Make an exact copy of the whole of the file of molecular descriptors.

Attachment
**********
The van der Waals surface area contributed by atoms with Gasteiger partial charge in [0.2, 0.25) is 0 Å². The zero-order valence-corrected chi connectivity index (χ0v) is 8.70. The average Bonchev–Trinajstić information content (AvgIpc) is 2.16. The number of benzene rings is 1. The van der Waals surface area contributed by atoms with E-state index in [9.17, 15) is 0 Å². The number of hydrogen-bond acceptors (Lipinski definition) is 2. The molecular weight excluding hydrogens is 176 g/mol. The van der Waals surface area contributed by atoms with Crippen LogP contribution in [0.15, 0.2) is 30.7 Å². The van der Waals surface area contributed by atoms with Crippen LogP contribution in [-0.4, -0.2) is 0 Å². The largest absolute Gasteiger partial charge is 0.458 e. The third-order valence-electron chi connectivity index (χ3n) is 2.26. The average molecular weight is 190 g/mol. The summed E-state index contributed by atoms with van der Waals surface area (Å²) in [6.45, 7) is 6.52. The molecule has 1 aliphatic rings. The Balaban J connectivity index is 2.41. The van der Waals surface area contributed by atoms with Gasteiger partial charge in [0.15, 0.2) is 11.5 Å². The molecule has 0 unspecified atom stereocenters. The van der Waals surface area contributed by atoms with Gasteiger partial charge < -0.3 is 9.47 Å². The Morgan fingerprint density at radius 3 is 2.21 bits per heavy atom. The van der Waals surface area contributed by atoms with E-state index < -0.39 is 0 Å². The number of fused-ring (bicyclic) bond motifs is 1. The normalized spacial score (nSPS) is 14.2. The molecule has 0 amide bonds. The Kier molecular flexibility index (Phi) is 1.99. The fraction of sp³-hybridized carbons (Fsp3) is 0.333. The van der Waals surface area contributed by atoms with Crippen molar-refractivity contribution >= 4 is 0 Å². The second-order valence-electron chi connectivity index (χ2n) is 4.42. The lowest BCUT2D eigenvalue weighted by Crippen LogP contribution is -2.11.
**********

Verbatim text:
The van der Waals surface area contributed by atoms with Gasteiger partial charge in [0.2, 0.25) is 0 Å². The zero-order valence-corrected chi connectivity index (χ0v) is 8.70. The average Bonchev–Trinajstić information content (AvgIpc) is 2.16. The number of benzene rings is 1. The van der Waals surface area contributed by atoms with E-state index in [9.17, 15) is 0 Å². The number of hydrogen-bond acceptors (Lipinski definition) is 2. The molecular weight excluding hydrogens is 176 g/mol. The van der Waals surface area contributed by atoms with Crippen LogP contribution in [0.15, 0.2) is 30.7 Å². The van der Waals surface area contributed by atoms with Crippen LogP contribution in [-0.4, -0.2) is 0 Å². The largest absolute Gasteiger partial charge is 0.458 e. The third-order valence-electron chi connectivity index (χ3n) is 2.26. The average molecular weight is 190 g/mol. The summed E-state index contributed by atoms with van der Waals surface area (Å²) in [6.45, 7) is 6.52. The molecule has 1 aliphatic rings. The Balaban J connectivity index is 2.41. The van der Waals surface area contributed by atoms with Gasteiger partial charge in [0.15, 0.2) is 11.5 Å². The molecule has 0 unspecified atom stereocenters. The van der Waals surface area contributed by atoms with Gasteiger partial charge < -0.3 is 9.47 Å². The Morgan fingerprint density at radius 3 is 2.21 bits per heavy atom. The van der Waals surface area contributed by atoms with E-state index < -0.39 is 0 Å². The number of fused-ring (bicyclic) bond motifs is 1. The normalized spacial score (nSPS) is 14.2. The molecule has 0 amide bonds. The Kier molecular flexibility index (Phi) is 1.99. The fraction of sp³-hybridized carbons (Fsp3) is 0.333. The van der Waals surface area contributed by atoms with Crippen molar-refractivity contribution >= 4 is 0 Å². The second-order valence-electron chi connectivity index (χ2n) is 4.42. The lowest BCUT2D eigenvalue weighted by Crippen LogP contribution is -2.11.